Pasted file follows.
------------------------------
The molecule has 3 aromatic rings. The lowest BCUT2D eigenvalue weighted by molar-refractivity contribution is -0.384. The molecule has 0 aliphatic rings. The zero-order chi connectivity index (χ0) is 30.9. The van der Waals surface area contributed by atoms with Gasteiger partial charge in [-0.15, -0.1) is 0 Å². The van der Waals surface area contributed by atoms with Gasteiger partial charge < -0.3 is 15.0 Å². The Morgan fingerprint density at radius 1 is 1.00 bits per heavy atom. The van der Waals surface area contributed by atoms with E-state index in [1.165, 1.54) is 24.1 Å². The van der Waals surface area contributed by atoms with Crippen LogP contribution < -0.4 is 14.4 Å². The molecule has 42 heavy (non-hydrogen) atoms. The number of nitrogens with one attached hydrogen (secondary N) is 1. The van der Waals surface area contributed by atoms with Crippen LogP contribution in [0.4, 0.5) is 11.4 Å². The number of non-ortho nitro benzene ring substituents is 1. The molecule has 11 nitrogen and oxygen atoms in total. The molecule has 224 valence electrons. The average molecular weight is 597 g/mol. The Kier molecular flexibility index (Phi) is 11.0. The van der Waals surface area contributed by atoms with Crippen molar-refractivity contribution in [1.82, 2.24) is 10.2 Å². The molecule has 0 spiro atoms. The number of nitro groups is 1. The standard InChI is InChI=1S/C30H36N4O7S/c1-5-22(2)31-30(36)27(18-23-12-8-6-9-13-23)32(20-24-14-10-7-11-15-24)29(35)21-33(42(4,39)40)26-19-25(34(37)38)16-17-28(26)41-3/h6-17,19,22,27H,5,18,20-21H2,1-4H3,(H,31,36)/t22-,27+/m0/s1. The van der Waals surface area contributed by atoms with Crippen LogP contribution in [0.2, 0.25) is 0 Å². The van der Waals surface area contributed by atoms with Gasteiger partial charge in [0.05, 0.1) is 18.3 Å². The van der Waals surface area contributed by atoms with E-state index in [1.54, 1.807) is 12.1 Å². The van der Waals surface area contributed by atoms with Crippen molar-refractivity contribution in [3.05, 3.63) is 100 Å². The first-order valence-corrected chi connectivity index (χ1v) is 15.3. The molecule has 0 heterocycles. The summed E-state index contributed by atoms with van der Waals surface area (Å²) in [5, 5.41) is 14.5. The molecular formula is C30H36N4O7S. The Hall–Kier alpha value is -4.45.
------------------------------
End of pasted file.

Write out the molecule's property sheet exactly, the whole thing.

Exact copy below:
The molecule has 3 aromatic rings. The lowest BCUT2D eigenvalue weighted by molar-refractivity contribution is -0.384. The molecule has 0 aliphatic rings. The zero-order chi connectivity index (χ0) is 30.9. The van der Waals surface area contributed by atoms with Gasteiger partial charge in [-0.15, -0.1) is 0 Å². The van der Waals surface area contributed by atoms with Gasteiger partial charge < -0.3 is 15.0 Å². The Morgan fingerprint density at radius 1 is 1.00 bits per heavy atom. The van der Waals surface area contributed by atoms with E-state index in [1.165, 1.54) is 24.1 Å². The van der Waals surface area contributed by atoms with Crippen LogP contribution < -0.4 is 14.4 Å². The molecule has 42 heavy (non-hydrogen) atoms. The number of nitrogens with one attached hydrogen (secondary N) is 1. The van der Waals surface area contributed by atoms with Crippen LogP contribution in [0.4, 0.5) is 11.4 Å². The number of non-ortho nitro benzene ring substituents is 1. The molecule has 11 nitrogen and oxygen atoms in total. The molecule has 224 valence electrons. The average molecular weight is 597 g/mol. The Kier molecular flexibility index (Phi) is 11.0. The van der Waals surface area contributed by atoms with Crippen molar-refractivity contribution in [1.82, 2.24) is 10.2 Å². The molecule has 0 spiro atoms. The number of nitro groups is 1. The standard InChI is InChI=1S/C30H36N4O7S/c1-5-22(2)31-30(36)27(18-23-12-8-6-9-13-23)32(20-24-14-10-7-11-15-24)29(35)21-33(42(4,39)40)26-19-25(34(37)38)16-17-28(26)41-3/h6-17,19,22,27H,5,18,20-21H2,1-4H3,(H,31,36)/t22-,27+/m0/s1. The van der Waals surface area contributed by atoms with Crippen LogP contribution in [0.2, 0.25) is 0 Å². The van der Waals surface area contributed by atoms with Gasteiger partial charge in [0.05, 0.1) is 18.3 Å². The van der Waals surface area contributed by atoms with E-state index in [1.54, 1.807) is 12.1 Å². The van der Waals surface area contributed by atoms with Crippen molar-refractivity contribution in [3.05, 3.63) is 100 Å². The first-order valence-corrected chi connectivity index (χ1v) is 15.3. The molecule has 0 heterocycles. The summed E-state index contributed by atoms with van der Waals surface area (Å²) in [5, 5.41) is 14.5. The molecular formula is C30H36N4O7S. The Hall–Kier alpha value is -4.45.